An Except from Book 1

Alex finds out about the Parents Against Child Abuse organisation

The pub door creaked open and the talk inside stopped, briefly, then continued. There were no women, it was all men and Alex went up to the bar. After a while, he broke the ice and chatted to a couple at the bar, explaining he was a reporter. Using the ruse of covering another story, he happened to drop in about the night club fight.  What was the other side of the story, to counter the current one that was being bandied about; namely that of a bunch of estate lads were picking on a vulnerable group?


One of the men agreed to talk. The other sloped off. Alex failed to notice him return moments later with an older, dark-haired man whose eyes darted about, nervously.

“You want the other side of the story?” The older man spoke, and the man Alex was talking to stopped, as if in deference to a village elder.

“Yes.” Alex replied, turning to face the newcomer, “as I was saying to your friend here…” The elder interrupted again.

“Let’s sit in a booth over here.” All four men sat hunched around the small circular table, Alex wrote as they spoke. They said they were part of the Parents Against Child Abuse (PACA) activism group and had gone to the West Street area. There were reports of teens, some as young as 12 years, who were roaming the area and were being preyed upon by grooming gangs. It was common knowledge gangs frequented a bar in the area. The elder took a sip of beer, before continuing. Some dads were concerned, he said, that their kids were among them. There were stories of kids staying out late, sometimes all night. Other parents said their kids had been showing off brand new trainers, mobile phones, or even brandishing unexplained cash. They went to sort it out. Put an end to it.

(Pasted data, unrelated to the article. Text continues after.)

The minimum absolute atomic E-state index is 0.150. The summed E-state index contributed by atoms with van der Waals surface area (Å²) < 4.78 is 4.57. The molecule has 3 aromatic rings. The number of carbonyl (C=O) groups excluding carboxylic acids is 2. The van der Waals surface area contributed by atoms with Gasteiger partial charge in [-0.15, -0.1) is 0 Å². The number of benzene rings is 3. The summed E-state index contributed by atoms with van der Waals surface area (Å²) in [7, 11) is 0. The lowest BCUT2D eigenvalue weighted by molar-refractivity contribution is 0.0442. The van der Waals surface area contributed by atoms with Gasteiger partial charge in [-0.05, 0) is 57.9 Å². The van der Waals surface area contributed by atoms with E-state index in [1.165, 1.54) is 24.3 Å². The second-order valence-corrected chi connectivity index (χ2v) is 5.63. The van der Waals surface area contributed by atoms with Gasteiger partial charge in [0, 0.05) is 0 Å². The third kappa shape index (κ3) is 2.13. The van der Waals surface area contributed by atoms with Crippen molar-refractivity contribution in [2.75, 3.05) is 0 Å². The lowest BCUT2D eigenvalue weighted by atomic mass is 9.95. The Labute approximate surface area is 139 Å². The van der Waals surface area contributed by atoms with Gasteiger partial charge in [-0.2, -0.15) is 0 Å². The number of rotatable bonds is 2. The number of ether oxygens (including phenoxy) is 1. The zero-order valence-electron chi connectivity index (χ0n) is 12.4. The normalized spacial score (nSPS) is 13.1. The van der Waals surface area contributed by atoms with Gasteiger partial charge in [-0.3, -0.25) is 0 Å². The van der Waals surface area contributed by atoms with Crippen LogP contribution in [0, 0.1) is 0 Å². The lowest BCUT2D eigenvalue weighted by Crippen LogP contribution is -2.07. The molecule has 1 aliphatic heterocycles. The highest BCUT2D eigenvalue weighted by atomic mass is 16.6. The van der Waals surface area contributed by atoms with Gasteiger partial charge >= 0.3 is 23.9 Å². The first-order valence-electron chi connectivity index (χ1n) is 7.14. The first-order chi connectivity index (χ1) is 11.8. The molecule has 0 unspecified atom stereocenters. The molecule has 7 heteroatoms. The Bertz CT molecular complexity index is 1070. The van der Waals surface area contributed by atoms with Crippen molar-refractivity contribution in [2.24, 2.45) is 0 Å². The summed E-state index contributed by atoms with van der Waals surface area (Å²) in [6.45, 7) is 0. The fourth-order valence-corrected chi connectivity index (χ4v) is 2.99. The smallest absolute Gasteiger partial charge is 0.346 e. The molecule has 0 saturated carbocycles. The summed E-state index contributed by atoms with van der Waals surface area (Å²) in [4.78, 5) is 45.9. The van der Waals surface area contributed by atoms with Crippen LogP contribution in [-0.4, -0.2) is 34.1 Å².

Some pushing and shoving happened outside this bar, then some of the punters, foreign types, from inside the bar piled out and it grew from there. the police were called and we were made to disperse. That was it. Nothing racist, even though that was what the police said. They initially wanted to know if it was about drugs; didn’t even want to hear these guys side.  They were in the wrong and that’s the end of it.


As the evening progressed, the police wanted to nick them all and keep them in the cells all night. They were taken to the station and charged with racially aggravated criminal damage. No further action would be taken if the men involved kept away from the area. The overwhelming feeling Alex got was a sense of injustice. After all they were just trying to take care matters in the only way they knew.

Alex thanked the three men, he left them a card with his details on, (in case they thought of anything else), shook hands, finished his drink, and left.

Outside Alex could sympathise with their situation. These were working men. They try to do something about a situation they are not happy with. They just are not listened to. The men are they are told to keep away or they’ll be charged under the race act. Its an easy way to keep public order and an easy nick for the police if they don’t. I’d be wanting to do something if I was them, he thought as he got back on the bus to the Metro. A visit to the bar was called for next, tomorrow, as time was getting on and streetlights began to flicker on.

Available at Amazon

Photo by Warren Wong




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